Zipline recently unveiled a next-generation rotorcraft drone, but it’s important to note that until now most of its operations have been accomplished using a glider-like drone called the P1 Zip. Capable of 193km round trips, the P1 Zip’s fixed-wing design means that it requires a landing strip for take-off and landing. This landing requirement makes fixed-wing drones unsuitable for last-mile delivery. However, they use less energy than rotorcraft drones, which means they can be built bigger.
For postal and parcel companies, this opens the door to bulk, or middle-mile, drone delivery, a far more realistic prospect than last mile in the short to medium term, according to Chris Paxton, who heads the drone trial operations at the UK’s Royal Mail.
“Effectively, there are two use cases for UAVs [unmanned aerial vehicles] for parcel carriers: delivering to people’s actual addresses, and the bulk movement of mail. We’ve focused on the latter,” says Paxton. He gives two main reasons for this strategy. The first is a reluctance to replace the mail carriers who, as the face of last-mile delivery, remain “one of our biggest selling points”. The second reason is safety. “If you’re flying between two fixed points, you can obviously manage the risk a lot more easily than you can if you’re flying to multiple addresses.”
So far, Royal Mail has conducted four drone delivery trials, with a fifth ongoing this winter. All the trials have been on offshore UK islands that are difficult to access by conventional methods of transportation. The first trial took place in December 2020 on the Scottish island of Mull. Described by Paxton as “a proof of concept”, it involved drone delivery to a single address, a lighthouse on the island, which is a 30-minute walk away for the mail carrier.
Like other national posts, Royal Mail has a universal service obligation, which means that it is required to deliver mail to all UK addresses, no matter how remote. According to Paxton, this obligation puts postal companies such as Royal Mail “in a unique position to help move the [drone] technology on”.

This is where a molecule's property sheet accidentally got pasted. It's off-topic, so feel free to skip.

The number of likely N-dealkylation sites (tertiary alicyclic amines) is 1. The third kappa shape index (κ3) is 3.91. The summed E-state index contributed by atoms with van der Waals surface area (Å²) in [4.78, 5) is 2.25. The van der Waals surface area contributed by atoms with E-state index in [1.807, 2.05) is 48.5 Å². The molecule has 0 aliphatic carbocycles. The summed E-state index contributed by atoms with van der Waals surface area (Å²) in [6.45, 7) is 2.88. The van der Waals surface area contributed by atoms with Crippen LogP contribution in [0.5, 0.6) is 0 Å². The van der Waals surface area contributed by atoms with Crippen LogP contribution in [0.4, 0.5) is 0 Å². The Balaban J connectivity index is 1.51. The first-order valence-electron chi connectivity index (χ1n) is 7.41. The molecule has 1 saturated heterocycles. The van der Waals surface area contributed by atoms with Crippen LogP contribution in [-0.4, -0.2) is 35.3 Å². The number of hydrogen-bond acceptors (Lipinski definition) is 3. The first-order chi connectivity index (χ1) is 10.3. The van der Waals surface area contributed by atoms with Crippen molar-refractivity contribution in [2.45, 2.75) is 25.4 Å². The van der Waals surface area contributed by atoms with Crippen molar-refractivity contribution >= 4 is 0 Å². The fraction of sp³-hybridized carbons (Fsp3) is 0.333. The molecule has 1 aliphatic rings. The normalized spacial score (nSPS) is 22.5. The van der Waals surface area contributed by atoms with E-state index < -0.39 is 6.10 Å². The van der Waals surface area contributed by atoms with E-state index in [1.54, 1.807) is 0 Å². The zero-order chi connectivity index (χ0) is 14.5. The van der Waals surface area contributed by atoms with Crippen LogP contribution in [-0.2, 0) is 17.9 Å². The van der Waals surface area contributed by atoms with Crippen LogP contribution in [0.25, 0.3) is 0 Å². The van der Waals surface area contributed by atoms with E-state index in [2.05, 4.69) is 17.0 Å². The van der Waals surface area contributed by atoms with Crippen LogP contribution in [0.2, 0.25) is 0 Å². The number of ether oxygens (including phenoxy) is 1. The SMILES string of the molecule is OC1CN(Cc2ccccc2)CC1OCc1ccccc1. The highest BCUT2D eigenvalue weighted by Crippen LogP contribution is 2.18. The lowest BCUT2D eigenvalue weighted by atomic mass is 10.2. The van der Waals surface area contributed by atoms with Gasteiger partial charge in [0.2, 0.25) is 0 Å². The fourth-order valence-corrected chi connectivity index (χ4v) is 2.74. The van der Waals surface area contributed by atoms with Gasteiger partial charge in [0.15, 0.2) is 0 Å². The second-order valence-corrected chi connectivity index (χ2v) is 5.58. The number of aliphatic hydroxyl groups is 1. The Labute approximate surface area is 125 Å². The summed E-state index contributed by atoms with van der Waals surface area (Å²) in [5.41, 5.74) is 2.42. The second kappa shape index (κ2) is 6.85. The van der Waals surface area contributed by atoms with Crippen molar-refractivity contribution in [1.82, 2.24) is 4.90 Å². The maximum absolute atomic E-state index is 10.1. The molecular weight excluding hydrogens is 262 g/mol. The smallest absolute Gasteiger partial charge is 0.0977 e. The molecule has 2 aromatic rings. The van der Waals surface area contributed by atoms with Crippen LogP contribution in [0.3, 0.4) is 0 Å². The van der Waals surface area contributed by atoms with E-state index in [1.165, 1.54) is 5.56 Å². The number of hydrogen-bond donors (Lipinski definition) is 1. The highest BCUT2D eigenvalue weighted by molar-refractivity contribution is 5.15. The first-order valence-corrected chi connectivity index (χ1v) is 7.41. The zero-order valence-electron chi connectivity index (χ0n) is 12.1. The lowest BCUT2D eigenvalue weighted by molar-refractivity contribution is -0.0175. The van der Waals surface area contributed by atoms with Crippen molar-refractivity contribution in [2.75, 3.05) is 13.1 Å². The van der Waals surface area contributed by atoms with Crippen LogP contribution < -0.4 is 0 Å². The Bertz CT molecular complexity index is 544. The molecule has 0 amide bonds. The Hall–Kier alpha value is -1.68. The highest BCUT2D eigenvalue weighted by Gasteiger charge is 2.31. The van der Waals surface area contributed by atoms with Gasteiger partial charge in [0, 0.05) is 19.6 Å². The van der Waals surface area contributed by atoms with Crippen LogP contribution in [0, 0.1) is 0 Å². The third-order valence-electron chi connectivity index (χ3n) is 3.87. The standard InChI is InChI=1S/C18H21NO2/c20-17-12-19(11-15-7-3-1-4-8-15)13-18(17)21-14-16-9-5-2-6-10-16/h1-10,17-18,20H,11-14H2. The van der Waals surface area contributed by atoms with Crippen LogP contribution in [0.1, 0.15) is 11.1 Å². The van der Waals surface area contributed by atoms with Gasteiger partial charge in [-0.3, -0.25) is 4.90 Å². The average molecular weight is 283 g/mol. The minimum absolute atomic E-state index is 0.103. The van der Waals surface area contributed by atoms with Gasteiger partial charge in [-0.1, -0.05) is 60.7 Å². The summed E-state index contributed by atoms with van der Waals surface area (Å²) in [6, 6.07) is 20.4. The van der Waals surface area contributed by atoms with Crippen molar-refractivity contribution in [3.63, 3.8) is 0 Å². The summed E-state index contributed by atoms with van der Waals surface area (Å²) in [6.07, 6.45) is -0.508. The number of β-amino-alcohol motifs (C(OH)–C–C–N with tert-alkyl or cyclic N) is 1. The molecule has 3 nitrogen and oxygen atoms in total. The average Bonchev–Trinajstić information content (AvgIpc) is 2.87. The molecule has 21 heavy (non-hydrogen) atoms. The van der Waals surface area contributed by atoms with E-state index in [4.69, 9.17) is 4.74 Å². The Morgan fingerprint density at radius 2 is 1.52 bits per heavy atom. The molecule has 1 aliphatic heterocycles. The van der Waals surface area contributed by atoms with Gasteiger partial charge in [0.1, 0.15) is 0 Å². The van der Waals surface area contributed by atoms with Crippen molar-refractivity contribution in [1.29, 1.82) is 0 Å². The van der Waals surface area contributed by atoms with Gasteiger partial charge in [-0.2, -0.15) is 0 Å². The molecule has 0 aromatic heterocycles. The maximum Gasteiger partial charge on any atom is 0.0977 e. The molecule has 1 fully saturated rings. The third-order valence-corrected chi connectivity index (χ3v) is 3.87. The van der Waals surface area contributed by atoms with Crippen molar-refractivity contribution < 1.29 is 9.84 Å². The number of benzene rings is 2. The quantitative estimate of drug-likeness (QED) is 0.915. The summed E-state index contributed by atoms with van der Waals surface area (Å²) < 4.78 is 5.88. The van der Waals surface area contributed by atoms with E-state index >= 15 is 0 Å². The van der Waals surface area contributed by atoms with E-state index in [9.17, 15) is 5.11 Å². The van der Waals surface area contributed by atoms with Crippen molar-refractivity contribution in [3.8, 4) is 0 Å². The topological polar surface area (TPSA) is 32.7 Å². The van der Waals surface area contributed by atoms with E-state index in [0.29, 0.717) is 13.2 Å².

Since the trial on Mull, Royal Mail has conducted trials on the Isles of Scilly off the southwest coast of England and the Orkney and Shetland isles off the north coast of Scotland. The most recent trial, which will run for three months this winter and is a collaboration with Skyports Drone Services, will deliver mail to the remote Orkney islands of Graemsay and Hoy.
“The parts of the UK that we’re operating in typically tend to get served by forms of transportation that were never designed for parcels,” says Paxton. In the case of Graemsay and Hoy, the islands are serviced by a passenger ferry that “doesn’t operate at times best suited to the Royal Mail network”.
The Royal Mail’s winter trial in the Orkneys will also be an opportunity to see how well the drones operate in bad weather, according to Paxton. The drones selected for the trial are Speedbird Aero rotorcraft with a payload capacity of 6kg and a range of up to 16km. The rotorcraft drones have been chosen because there are no suitable landing strips for fixed-wing craft on Graemsay and Hoy.